I’ve mentioned my Catalog Dashboard before, and even shown how you can import and export smart collections using one aspect of it, but there was one section of the “dashboard” I haven’t fully covered. That’s the section I have based on the photo’s own metadata.

If you need a refresher on collections in general be sure to check out my post on Mastering Collections, but in short a smart collection is basically just a saved search based on criteria of your choosing (within what is offered by Lightroom Classic). Smart collections are a powerful way to leverage that database of information you are building about your photos each time you import new ones and work on existing ones.

Create The Collection Set

To keep things tidy, and if you haven’t made one previously, I recommend creating a parent collection set to hold this set of smart collections. Go to Library > New Collection Set (or click the + sign on the Collections panel, and choose Collection Set) to open the Create Collection Set dialog box and give it a meaningful name. You can even put it in an existing collection set if you wish.

Create the First Smart Collection

While I have a few smart collections that I find helpful, you may not find them as helpful, or perhaps you have ideas for others (please leave them in the comments if you do), but hopefully this will give you a place to start. There’s no right or wrong, only what you find useful in your workflow.

To create your smart collections within the collection set you just created, right-click that parent collection set and choose Create Smart Collection from the contextual menu. This will open the Create Smart Collection dialog with your collection set already marked as the location for it to go once created.

My first suggestion is a smart collection for Has Metadata Conflicts. This is a situation where Lightroom Classic detects something has changed in a given photo’s metadata outside of Lightroom, and it is giving you a heads up about it.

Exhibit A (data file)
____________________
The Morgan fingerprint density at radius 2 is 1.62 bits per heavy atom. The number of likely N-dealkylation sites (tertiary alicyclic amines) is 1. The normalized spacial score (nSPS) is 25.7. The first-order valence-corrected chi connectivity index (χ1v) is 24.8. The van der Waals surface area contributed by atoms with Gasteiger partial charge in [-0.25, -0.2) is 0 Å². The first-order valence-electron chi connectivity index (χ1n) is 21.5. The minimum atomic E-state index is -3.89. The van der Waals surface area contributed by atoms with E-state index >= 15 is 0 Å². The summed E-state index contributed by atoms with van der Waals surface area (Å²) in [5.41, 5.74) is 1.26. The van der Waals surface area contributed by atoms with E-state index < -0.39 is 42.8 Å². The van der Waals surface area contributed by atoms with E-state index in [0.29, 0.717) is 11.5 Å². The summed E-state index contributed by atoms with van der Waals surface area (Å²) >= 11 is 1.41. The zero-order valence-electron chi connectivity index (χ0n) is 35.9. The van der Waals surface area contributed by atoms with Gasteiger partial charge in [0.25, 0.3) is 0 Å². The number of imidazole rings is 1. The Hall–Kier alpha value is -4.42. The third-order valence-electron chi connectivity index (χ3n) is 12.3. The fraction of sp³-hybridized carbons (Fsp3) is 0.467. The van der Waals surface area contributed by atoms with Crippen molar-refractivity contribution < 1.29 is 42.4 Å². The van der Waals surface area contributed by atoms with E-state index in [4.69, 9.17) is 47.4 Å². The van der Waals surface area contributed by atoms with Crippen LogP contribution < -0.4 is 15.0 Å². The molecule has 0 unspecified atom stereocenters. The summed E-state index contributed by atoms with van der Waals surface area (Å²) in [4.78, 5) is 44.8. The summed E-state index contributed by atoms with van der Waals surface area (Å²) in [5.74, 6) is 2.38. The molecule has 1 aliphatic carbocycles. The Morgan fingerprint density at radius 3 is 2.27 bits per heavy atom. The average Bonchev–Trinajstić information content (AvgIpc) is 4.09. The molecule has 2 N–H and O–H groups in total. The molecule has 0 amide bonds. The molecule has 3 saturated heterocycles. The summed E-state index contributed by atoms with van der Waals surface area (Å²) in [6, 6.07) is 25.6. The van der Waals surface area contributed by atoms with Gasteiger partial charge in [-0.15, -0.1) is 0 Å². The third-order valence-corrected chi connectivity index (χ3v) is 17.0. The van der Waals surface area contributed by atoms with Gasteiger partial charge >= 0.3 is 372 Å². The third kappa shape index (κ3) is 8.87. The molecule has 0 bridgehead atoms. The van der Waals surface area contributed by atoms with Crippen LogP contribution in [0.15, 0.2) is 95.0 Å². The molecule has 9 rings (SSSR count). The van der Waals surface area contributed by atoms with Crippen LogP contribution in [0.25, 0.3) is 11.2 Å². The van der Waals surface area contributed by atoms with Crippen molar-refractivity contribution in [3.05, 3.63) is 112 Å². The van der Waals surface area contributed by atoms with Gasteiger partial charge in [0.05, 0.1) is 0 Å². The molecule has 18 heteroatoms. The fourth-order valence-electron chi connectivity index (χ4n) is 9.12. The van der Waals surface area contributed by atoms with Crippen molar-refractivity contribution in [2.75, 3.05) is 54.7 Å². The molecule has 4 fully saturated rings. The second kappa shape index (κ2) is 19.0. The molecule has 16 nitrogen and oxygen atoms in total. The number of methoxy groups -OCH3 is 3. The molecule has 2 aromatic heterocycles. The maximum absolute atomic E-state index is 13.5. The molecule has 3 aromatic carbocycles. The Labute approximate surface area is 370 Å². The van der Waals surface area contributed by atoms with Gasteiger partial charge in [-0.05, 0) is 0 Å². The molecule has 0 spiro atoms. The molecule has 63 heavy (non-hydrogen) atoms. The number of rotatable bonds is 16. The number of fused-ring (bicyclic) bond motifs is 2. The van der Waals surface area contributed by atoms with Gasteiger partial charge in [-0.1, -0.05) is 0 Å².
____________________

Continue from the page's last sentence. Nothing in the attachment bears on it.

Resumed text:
In my experience, this is almost always a non-event or false alarm. It would be a LOT more helpful if Lightroom told us exactly what piece of information was different in the photo’s own metadata than what is in the catalog so we could make an informed decision, but it doesn’t do this. Let’s set up the rule, and then talk about how to resolve it.

In the Create Smart Collection dialog box, set the rule to Metadata Status is Conflict detected. You can find Metadata Status under Other Metadata.

That’s all there is to it. Just one rule, so you can leave the Match set to all of the following rules, and by default, since we didn’t specify a location this smart collection searches the entire catalog.

As soon as you click Create the smart collection goes to work and gathers up any photos that meet the rule(s) you configured. In my case, it found 300 photos that have a metadata conflict.

Dealing with metadata conflicts

Ok, this is Lightroom Classic’s way of saying it believes there is something new in the photo’s own XMP metadata space that is not in the catalog. We don’t know what exactly, just that it thinks something has changed in the photo’s own metadata. Any photos meeting this criteria will display a thumbnail badge as shown here.

The easiest solution to this problem is to just ignore the badge. If you know you have not done any work to the photo’s metadata outside of Lightroom Classic, and by work I mean edited keywords, titles, captions, etc., then who cares if Lightroom thinks something has changed? All that matters to a Lightroom Classic user is what is in the catalog about that photo, because if you export a copy from Lightroom Classic it will apply the metadata stored in the catalog (based on your Export dialog settings). So option one is to shrug and move on.

Ok, if that badge is just driving you crazy you can get rid of it, but you need to make a choice, and the wording in the dialog that is about to appear is a little obtuse. So, let’s go ahead and click that metadata conflict badge.

“The metadata for this photo has been changed by both Lightroom and another application. Should Lightroom import settings from disk or overwrite disk settings with those from the catalog?” And you can choose to Import Settings from Disk, Cancel, or Overwrite Settings.

I wonder how much head scratching that dialog box has inspired over the years?

Ok, so let’s continue to assume that you have not done any metadata work to your photos outside of Lightroom Classic, but you may have done all kind of work to that photo inside of Lightroom Classic, so the safest option (aside from ignore) is to choose Overwrite Settings, which thankfully is the default (highlighted) option. If you choose Overwrite Settings it tells Lightroom Classic to dump what it has about that photo into that photo’s XMP metadata space and overwrite whatever (unknown) change it thinks it detected. Basically this should just result in that badge going away and nothing else happening. Behind the scenes Lightroom has just written to that photo’s XMP metadata, so a sidecar file may appear in the folder.